On Friday, March 30, the Office of International Affairs will host its biannual Celebration of Globalizaton to celebrate a dedication to diversity.
With more than 144 international partnerships in more than 45 countries, Temple’s presence spreads worldwide. The Office of International Affairs is promoting the university’s international initiatives with its Celebration of Globalization.
The biannual event will be held at Temple’s Performing Arts Center on Friday, March 30 from 4 to 6 p.m. in an effort to recognize Philadelphia as a leader for its dedication to globalization.
“Having so many people from the university and surrounding community come together to celebrate globalization efforts sends a strong message as to how important the topic is in today’s world,” OIA communications manager Ingrid Spangler said.
Temple enrolls 2,050 students from more than 120 nations, and in 2010-11 approximately 975 students studied abroad, an 18 percent increase throughout the past five years, according to OIA.
The purpose of the celebration is to honor the 2012 Global Award winners, President Ann Weaver Hart and Nancy J. Gilboy, president and CEO of International Visitors Council of Philadelphia.
Under Hart’s tenure, OIA was established, which is composed of inbound and outbound divisions as well as the Ann and Randy Hart Passport Program and the Diamond Ambassador Scholarship Program in 2007. In 2011, Hart won the Michael P. Malone International Leadership Award, which is awarded to university presidents.
Gilboy will receive accolades for her pioneering efforts toward making Philadelphia a more prominent international destination and leading the success of the International Visitors Council of Philadelphia.
Each year, the IVC successfully links hundreds of rising and established leaders from other countries with Philadelphia’s leading businesses and institutions.
As the founder of Discover Philadelphia, Gilboy created a program that provides American experiences for international lawyers and graduate students through professional appointments, internships and monthly networking.
In addition, there will be a showcase that will include a fashion show, which will feature international wardrobe styles from around the world as well as eight cultural dance performances.
A cash prize of $1,000 will be awarded for the best performance. There will be a panel of five judges, which includes two faculty, Clark Hu and Jillian Harris, two administrators, Gloria Angel and Gina D’Annunzio and Temple Student Government Student Body President Colin Saltry.
The Sprit of India, a dance group of five graduate students pursuing their Ph.Ds in pharmaceutical sciences will participate in their first U.S. dance performance.
“Every state in India has its own dance form,” Manali Phadke, one of the group members said. “Our group will portray different dance styles from various parts of India.”
“Through our dance we are trying to incorporate as many dance styles in one five minute routine,” Phadke added. “Our elegant and vibrant costumes are also something exclusive to our culture.”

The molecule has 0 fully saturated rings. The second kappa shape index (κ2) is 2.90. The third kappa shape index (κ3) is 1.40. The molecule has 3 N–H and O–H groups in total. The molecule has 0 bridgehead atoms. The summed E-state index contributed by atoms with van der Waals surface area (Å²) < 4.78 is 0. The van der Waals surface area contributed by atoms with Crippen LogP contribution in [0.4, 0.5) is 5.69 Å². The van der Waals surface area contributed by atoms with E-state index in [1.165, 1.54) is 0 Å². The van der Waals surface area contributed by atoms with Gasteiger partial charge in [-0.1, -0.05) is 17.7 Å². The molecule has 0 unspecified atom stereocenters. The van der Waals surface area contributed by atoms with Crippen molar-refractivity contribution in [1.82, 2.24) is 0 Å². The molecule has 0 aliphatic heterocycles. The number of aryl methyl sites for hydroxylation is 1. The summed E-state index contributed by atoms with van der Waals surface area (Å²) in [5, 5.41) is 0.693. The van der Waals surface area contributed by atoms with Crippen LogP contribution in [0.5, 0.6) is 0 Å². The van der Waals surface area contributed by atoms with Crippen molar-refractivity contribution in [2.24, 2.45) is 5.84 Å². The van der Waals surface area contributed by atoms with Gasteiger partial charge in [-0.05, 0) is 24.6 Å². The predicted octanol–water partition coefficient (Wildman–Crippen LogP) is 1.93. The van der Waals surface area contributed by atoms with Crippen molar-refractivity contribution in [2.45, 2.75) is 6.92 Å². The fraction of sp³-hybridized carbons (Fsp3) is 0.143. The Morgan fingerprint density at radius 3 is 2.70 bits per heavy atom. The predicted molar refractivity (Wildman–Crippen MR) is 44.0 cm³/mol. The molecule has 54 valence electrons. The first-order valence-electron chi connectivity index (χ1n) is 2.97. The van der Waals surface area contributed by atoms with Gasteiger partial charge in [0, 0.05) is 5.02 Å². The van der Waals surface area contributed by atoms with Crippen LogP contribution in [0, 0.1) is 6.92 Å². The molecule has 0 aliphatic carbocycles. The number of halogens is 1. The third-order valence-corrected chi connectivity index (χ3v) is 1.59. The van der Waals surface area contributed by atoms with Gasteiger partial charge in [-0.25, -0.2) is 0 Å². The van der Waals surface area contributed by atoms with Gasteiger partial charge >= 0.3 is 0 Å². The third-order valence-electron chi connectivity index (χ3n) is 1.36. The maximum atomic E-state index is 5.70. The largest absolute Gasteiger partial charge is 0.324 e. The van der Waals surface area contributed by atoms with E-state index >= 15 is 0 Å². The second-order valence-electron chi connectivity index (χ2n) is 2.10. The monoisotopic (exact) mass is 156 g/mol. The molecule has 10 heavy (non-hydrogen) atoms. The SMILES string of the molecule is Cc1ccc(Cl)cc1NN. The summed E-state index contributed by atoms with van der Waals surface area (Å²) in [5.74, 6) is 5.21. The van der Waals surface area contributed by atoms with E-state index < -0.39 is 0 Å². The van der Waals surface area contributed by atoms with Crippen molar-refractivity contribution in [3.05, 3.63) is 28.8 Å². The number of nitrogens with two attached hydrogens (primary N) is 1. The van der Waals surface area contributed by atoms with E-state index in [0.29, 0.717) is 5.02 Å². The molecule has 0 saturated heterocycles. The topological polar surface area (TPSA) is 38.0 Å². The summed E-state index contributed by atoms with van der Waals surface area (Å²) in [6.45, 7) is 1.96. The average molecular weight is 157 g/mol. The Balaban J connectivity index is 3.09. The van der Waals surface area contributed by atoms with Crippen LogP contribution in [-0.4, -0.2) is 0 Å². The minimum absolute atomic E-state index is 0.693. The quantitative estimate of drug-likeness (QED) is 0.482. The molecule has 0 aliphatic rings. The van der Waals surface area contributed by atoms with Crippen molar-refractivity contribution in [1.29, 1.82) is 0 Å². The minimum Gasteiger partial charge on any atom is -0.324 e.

The Malaysian Student Association will perform three different traditional dances, Silat, Zapin and Joget, as well as model traditional clothing.
Last year the group participated in the International Street Fair organized by Temple and won third place in the competition.
“The opportunity to perform again this year is an excellent chance for us to do some kind of comeback,” Malaysian Student Association president Afeshuhaida Othman said.
During the fashion show, the group will model baju kebaya, traditional clothing for females and baju melayu, traditional clothing for males, which are worn especially during religious celebrations.
“Baju kebaya consists of a matching blouse and sarong,” Othman said. “The blouse has a central opening which is usually fastened by kerongsang, or traditional pins that have a very classy and vintage look.”
“Baju melayu consists of a shirt and a pair of pants, which are of the similar color,” Othman added. “The shirt and the pants will be accessorized with kain samping, wrapped around waist.”
Othman said that kain samping is usually made from songket, luxury gold or silver embroider fabric. Men will also put songkok, a traditional cap, on their head and fasten the raised stiff collar of the baju melayu with one set of chained buttons.
Approximately 160 participants from the university and the Philadelphia community and more than 500 students, faculty, staff and community members are expected to attend the celebration.
“I think that it’s great that [OIA] offers this type of event,” Spanish and French major Colleen Connolly said. “It’d be interesting to see all the different performances from the different cultural groups because I’m personally interested in other cultures – it’s a part of my language major so I think it’s nice to have it available for students on campus.”
OIA will continue to make this a biannual event.
“Temple is well known for its diversity, and by promoting events like this, it gives a platform to its multicultural students to express themselves in their own original ways,” Othman said. “It is also a crucial effort in order to make people aware and appreciate the talents that these international students have.”
The audience can expect a cultural fusion of performances and most importantly insight on how our commitment to globalization is essential to understanding the world around us.
“We hope this event serves as an opportunity for international students at Temple to mingle and create friendships with domestic students, and sparks an interest in domestic students to pursue study abroad options,” Spangler said. “If everyone walks away learning one thing they didn’t know about another culture, we’ll consider this event a great success.”
Kierra Bussey can be reached at email@example.com.